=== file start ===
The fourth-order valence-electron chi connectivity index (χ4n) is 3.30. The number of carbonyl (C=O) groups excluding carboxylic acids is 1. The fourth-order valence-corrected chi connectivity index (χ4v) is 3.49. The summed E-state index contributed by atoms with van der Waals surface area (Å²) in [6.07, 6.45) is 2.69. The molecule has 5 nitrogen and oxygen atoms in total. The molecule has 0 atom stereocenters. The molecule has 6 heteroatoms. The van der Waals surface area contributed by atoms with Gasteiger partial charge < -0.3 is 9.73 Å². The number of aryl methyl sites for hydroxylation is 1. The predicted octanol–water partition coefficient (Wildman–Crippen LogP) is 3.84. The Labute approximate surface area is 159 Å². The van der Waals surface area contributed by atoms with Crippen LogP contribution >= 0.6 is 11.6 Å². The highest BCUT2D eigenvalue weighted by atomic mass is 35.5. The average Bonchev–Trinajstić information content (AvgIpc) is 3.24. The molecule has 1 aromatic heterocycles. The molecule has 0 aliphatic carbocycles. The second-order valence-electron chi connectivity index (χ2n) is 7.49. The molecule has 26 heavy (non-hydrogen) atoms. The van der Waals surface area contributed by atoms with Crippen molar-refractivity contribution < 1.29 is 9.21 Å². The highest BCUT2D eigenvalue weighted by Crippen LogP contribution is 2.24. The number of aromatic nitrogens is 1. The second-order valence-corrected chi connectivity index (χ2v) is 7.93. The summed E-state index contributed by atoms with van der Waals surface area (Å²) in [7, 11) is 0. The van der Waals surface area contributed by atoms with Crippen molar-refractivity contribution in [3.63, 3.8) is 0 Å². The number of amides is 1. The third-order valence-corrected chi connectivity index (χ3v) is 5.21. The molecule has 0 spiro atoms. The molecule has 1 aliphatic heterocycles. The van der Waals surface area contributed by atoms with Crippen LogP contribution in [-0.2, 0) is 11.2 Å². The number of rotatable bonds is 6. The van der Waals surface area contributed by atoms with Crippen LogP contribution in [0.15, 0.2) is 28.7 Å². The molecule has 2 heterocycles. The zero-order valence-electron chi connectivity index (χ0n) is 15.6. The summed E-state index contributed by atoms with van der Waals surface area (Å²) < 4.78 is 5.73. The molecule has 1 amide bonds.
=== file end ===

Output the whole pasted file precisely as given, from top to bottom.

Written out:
The fourth-order valence-electron chi connectivity index (χ4n) is 3.30. The number of carbonyl (C=O) groups excluding carboxylic acids is 1. The fourth-order valence-corrected chi connectivity index (χ4v) is 3.49. The summed E-state index contributed by atoms with van der Waals surface area (Å²) in [6.07, 6.45) is 2.69. The molecule has 5 nitrogen and oxygen atoms in total. The molecule has 0 atom stereocenters. The molecule has 6 heteroatoms. The van der Waals surface area contributed by atoms with Gasteiger partial charge < -0.3 is 9.73 Å². The number of aryl methyl sites for hydroxylation is 1. The predicted octanol–water partition coefficient (Wildman–Crippen LogP) is 3.84. The Labute approximate surface area is 159 Å². The van der Waals surface area contributed by atoms with Crippen LogP contribution >= 0.6 is 11.6 Å². The highest BCUT2D eigenvalue weighted by atomic mass is 35.5. The average Bonchev–Trinajstić information content (AvgIpc) is 3.24. The molecule has 1 aromatic heterocycles. The molecule has 0 aliphatic carbocycles. The second-order valence-electron chi connectivity index (χ2n) is 7.49. The molecule has 26 heavy (non-hydrogen) atoms. The van der Waals surface area contributed by atoms with Crippen molar-refractivity contribution < 1.29 is 9.21 Å². The highest BCUT2D eigenvalue weighted by Crippen LogP contribution is 2.24. The number of aromatic nitrogens is 1. The second-order valence-corrected chi connectivity index (χ2v) is 7.93. The summed E-state index contributed by atoms with van der Waals surface area (Å²) in [7, 11) is 0. The van der Waals surface area contributed by atoms with Crippen molar-refractivity contribution in [3.63, 3.8) is 0 Å². The number of amides is 1. The third-order valence-corrected chi connectivity index (χ3v) is 5.21. The molecule has 0 spiro atoms. The molecule has 1 aliphatic heterocycles. The van der Waals surface area contributed by atoms with Crippen LogP contribution in [-0.2, 0) is 11.2 Å². The number of rotatable bonds is 6. The van der Waals surface area contributed by atoms with Crippen LogP contribution in [0.15, 0.2) is 28.7 Å². The molecule has 2 heterocycles. The zero-order valence-electron chi connectivity index (χ0n) is 15.6. The summed E-state index contributed by atoms with van der Waals surface area (Å²) < 4.78 is 5.73. The molecule has 1 amide bonds.